Speaking about the internship itself, I've just been so happy with my choice to accept my boss Ana Rold's offer. Jacob and I are given very real responsibilities, and are given the chance to make very real contributions to the magazine. It's something that I never expected to be offered to me as an intern, but hey, that's a Hinckley internship for ya! I'm actually writing this right now as I take a break from work, and I'm sitting here in my pajamas with a cup of tea. I couldn't be happier. 

Happy Memorial Day to you all, and I hope you're having an incredible summer wherever you're reading this from!

Week 1

Now that I'm finally settling in, I thought I'd sit down and write a blog post. So far, D.C. has been a lot of what I expected (humid, busy, confusing), and a lot of what I didn't expect (where is Kevin Spacey? How do these people afford anything????). There are so many small food shops around the apartment that I don't know how I'm going to try all of them before I go! Luckily, lots of places in D.C. are cost prohibitive, so that'll be good for my wallet and for my cooking skills. FYI for future interns, Aldi is the place to hit up for cheap groceries. There's one decently close to the apartments, but get there early because the line can be killer.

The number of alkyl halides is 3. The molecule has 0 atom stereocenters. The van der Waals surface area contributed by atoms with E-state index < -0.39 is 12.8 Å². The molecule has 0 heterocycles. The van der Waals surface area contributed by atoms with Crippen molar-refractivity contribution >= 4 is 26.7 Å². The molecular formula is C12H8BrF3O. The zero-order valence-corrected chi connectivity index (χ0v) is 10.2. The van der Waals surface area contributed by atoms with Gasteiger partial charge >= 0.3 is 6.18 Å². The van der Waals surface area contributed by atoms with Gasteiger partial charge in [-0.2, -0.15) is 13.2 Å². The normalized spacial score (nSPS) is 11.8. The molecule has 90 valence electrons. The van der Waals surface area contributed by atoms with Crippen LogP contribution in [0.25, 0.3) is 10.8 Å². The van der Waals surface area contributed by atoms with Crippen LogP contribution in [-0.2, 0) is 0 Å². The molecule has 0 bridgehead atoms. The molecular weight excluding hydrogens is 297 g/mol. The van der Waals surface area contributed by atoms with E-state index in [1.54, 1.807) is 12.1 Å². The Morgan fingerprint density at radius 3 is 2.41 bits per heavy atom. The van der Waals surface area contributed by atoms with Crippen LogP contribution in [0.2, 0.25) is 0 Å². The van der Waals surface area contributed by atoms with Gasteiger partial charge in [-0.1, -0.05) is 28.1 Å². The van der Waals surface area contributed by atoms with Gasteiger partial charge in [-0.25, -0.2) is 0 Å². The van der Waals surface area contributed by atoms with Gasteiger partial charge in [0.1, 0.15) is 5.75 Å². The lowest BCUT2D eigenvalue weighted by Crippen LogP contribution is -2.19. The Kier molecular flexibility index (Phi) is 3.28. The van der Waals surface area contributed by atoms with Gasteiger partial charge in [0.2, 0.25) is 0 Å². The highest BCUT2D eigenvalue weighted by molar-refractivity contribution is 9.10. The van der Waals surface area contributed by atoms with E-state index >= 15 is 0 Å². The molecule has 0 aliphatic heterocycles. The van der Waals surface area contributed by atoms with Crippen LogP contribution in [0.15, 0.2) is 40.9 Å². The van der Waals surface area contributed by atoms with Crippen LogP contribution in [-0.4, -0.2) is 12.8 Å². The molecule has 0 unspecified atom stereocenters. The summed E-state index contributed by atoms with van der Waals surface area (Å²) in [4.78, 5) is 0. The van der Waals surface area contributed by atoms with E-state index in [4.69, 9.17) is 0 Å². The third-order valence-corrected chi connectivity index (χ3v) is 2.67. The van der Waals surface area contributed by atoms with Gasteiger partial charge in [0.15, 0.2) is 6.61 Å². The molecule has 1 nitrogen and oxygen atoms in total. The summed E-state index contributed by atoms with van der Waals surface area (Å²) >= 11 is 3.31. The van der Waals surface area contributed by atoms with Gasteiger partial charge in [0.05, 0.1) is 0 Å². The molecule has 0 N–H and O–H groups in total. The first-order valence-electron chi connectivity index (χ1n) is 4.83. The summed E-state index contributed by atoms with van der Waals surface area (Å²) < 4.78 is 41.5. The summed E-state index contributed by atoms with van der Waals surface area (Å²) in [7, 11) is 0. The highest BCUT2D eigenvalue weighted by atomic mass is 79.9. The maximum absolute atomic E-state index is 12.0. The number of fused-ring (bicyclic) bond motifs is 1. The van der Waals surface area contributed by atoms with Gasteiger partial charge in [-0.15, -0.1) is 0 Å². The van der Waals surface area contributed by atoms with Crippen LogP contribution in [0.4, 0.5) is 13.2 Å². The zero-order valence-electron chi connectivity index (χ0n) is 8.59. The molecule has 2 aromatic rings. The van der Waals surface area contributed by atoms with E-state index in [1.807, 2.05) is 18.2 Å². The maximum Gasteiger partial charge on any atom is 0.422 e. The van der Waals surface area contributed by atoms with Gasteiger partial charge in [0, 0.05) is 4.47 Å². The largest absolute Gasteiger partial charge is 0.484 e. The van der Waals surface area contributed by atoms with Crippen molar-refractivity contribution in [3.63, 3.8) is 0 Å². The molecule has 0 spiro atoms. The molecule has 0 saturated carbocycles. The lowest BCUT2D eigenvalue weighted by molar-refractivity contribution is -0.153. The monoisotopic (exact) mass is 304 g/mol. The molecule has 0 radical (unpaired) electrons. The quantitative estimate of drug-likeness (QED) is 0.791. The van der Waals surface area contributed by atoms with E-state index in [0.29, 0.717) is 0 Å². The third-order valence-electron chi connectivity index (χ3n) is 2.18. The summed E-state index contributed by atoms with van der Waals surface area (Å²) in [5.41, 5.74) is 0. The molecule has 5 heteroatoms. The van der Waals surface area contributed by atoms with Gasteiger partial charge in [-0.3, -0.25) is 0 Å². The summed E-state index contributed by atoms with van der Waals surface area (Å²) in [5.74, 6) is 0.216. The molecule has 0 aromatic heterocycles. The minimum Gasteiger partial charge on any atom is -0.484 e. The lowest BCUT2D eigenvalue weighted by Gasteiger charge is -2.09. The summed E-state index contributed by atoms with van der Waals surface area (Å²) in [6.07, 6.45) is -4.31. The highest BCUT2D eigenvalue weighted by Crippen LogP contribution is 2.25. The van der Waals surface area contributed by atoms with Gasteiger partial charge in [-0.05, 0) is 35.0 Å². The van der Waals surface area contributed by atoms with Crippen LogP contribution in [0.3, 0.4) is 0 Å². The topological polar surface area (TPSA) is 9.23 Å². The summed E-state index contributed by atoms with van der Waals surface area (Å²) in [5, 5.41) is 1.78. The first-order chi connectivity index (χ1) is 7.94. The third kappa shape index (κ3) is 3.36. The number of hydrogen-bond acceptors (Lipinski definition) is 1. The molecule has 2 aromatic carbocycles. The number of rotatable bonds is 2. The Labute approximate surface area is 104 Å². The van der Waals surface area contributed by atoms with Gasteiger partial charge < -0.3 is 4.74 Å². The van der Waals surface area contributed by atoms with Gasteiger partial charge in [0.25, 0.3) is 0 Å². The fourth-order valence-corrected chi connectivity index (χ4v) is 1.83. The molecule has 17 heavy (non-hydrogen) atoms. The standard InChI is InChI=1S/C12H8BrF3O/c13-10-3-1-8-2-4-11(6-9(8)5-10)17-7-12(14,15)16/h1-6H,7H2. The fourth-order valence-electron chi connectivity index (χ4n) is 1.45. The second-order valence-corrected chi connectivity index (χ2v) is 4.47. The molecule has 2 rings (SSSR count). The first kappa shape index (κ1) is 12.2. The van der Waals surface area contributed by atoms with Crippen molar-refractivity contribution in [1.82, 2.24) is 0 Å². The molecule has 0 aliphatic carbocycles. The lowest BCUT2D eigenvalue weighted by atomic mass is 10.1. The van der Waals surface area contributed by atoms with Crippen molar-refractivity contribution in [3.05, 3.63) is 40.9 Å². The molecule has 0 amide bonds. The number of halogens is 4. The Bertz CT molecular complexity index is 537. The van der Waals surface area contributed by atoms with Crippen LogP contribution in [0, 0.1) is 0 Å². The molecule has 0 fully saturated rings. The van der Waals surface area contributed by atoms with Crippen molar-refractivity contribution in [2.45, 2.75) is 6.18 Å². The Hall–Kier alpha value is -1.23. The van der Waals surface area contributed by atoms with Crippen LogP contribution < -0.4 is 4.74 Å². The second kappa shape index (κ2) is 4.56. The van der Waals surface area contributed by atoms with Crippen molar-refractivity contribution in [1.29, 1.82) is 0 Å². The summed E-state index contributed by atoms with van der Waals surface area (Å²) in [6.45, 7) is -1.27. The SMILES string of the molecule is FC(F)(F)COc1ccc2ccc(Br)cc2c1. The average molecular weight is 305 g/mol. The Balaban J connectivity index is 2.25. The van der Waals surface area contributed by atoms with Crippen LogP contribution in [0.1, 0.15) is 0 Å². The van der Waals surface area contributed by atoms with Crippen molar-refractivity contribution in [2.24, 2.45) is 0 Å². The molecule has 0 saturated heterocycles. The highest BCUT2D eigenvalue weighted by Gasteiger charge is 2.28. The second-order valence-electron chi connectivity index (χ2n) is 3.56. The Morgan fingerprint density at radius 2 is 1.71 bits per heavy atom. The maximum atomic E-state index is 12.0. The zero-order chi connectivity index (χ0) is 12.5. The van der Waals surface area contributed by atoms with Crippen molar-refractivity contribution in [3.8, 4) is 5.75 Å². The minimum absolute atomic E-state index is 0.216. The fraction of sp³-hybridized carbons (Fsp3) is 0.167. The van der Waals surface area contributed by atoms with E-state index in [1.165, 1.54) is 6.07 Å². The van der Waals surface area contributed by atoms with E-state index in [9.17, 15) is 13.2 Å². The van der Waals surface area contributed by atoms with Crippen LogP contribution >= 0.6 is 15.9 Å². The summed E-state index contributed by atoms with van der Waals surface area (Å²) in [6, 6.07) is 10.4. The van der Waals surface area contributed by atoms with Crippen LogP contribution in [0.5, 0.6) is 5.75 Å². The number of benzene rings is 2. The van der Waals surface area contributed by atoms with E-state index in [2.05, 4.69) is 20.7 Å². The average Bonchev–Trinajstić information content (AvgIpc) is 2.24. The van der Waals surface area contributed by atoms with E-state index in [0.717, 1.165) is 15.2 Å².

Unfortunately, me being classic, procrastinating me, I didn't go out on beautiful, sunny Friday because I was so tired and "had the entire weekend ahead of me." Of course, when I woke up on Saturday, it was dumping rain and it hasn't let up since then. Because of that, I haven't done much except loaf around watching House of Cards (when in Rome, right?) and eating, but today I finally decided to brave the rain and wander out of the apartment with my roommate.

First, Gina and I hit up this Korean restaurant called Triple B Fresh on 19th street. It was a tiny little hole in the wall restaurant that you had to climb down a flight of stairs to find, kinda like the Pie. I didn't understand anything on the menu, but luckily Gina's very Korean cuisine-savvy and explained it all to me. I ended up getting this bomb bibimbap with bulbogi beef. The portions were great and the price was pretty decent!